3. Enable Regulated Entities to Afford Security
    With smaller entities and low-margin sectors in mind, Federal agencies should account for variables among industries that impact the ability of those companies to absorb the costs of additional cybersecurity. Regulators are encouraged to incentivize cybersecurity investment through the rate-making process, tax structures or other mechanisms.

Having security controls in place that map to the Identify, Protect, Detect, Respond and Recover functions of the NIST CSF, anda defense in depth or zero-trust-modified architecture based on IEC 62443 standards, will place companies ahead of the curve to meet any regulations that come out.

If operating in a low-margin industry or a smaller municipal electric or water utility, be sure to take advantage of available Federal funding or tax incentives  for cybersecurity investments, such as the state and local government cyber grants.

Strategic Objective 1.2: Scale Public-Private Collaboration

Public-private collaboration has been a running theme throughout this administration. This objective establishes CISA as the national coordinator for critical infrastructure security and resilience, but states that sector risk management agencies (SRMAs) will fulfill the day-to-day functions of communicating with industry and applying their sector-specific knowledge to improving cybersecurity. CI organizations should identify who their SRMA is and begin to build a good working relationship with them.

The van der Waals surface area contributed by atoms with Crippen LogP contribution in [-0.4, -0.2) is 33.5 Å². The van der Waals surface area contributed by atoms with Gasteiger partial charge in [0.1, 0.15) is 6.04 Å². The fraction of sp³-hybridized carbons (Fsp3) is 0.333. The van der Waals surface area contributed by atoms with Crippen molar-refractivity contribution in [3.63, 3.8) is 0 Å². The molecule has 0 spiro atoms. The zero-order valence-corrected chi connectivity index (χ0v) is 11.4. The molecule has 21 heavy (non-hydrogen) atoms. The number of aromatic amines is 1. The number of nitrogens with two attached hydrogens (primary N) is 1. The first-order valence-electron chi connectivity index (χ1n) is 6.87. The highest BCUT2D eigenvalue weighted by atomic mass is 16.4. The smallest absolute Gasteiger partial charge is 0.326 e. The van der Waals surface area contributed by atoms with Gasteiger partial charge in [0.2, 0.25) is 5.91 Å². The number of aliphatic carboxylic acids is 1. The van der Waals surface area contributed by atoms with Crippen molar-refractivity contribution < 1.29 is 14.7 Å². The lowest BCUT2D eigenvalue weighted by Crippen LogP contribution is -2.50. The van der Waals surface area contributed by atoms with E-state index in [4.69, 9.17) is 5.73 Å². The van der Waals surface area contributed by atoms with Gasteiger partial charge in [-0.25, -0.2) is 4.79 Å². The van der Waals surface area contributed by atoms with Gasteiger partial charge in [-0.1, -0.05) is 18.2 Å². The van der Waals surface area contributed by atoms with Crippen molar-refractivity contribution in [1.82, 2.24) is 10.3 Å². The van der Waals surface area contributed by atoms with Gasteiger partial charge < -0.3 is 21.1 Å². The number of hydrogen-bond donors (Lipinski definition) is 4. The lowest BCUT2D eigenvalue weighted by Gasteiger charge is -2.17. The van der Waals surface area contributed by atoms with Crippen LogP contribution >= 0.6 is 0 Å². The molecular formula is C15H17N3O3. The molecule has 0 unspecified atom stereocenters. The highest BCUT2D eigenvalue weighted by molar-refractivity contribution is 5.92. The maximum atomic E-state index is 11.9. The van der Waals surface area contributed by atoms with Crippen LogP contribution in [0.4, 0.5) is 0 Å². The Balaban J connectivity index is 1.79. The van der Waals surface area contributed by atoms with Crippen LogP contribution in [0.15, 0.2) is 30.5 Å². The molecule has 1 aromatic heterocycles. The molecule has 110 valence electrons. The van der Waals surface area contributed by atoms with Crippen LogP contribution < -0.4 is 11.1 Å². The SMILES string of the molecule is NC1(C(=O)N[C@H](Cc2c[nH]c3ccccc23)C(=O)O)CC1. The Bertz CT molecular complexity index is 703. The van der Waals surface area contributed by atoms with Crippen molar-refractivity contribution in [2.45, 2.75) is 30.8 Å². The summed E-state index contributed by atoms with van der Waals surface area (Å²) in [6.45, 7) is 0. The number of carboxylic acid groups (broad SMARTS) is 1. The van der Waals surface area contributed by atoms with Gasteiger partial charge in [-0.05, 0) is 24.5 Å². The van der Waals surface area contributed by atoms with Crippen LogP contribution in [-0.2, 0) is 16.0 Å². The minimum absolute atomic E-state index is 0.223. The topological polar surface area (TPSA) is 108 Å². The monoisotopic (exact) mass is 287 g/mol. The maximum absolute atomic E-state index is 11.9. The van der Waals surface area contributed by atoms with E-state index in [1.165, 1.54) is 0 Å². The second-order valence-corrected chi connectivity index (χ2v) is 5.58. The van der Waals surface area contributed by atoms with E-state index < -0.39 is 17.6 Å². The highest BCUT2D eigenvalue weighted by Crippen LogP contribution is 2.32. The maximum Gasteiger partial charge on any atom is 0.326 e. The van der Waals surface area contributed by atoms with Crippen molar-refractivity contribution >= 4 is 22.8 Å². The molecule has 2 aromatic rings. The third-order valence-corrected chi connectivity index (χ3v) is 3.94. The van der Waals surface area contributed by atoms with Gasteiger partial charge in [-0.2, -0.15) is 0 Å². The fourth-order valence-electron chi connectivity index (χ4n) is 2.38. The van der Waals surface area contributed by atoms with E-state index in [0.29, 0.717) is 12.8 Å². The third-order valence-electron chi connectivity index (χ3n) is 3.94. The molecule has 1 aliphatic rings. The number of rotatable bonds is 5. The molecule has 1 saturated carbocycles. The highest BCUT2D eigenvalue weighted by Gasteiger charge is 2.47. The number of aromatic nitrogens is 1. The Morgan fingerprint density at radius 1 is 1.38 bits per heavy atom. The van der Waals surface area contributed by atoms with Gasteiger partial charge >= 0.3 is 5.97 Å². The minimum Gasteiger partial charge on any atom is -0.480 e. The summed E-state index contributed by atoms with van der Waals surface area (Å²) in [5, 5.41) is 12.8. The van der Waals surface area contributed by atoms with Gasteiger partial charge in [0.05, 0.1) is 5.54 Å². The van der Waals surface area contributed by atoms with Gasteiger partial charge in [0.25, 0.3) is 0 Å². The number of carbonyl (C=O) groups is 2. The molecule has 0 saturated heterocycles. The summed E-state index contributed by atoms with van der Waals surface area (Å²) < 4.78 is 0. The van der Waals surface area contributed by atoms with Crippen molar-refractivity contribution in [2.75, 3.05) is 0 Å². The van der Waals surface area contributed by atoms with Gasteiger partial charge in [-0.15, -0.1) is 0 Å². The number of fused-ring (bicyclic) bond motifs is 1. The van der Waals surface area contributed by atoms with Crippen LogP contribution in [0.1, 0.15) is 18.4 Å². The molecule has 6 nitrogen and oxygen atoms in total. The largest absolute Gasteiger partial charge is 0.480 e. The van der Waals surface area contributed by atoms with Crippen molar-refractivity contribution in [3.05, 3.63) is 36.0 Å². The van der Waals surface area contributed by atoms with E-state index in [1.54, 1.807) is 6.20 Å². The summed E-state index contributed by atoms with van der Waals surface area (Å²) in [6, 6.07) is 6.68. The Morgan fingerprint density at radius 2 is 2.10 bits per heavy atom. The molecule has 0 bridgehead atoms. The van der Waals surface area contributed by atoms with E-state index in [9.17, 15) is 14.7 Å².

Information Sharing and Analysis Centers (ISACs) and Information Sharing and Analysis Organizations (ISAOs) will continue to facilitate the human-to-human information sharing and collective defense of their respective industries. However, there is a heavy focus on machine-to-machine data sharing in this strategy. CISA and the SRMAs have been instructed to explore how to enhance and evolve machine-to-machine data sharing.

Information sharing is lacking trust and verification, has been siloed into sector-specific, private sector, or government agency-specific mechanisms—creating single sources of information without much consensus. In terms of the threat landscape, there is no way to standardize and correlate threat and vulnerability research produced from the competitive market leaders. Despite a reluctance to aggregate information, meaningful information sharing requires a vendor-agnostic mechanism for real-time sharing of early warning data.

Strategic Objective 1.3: Integrate Federal Cybersecurity Centers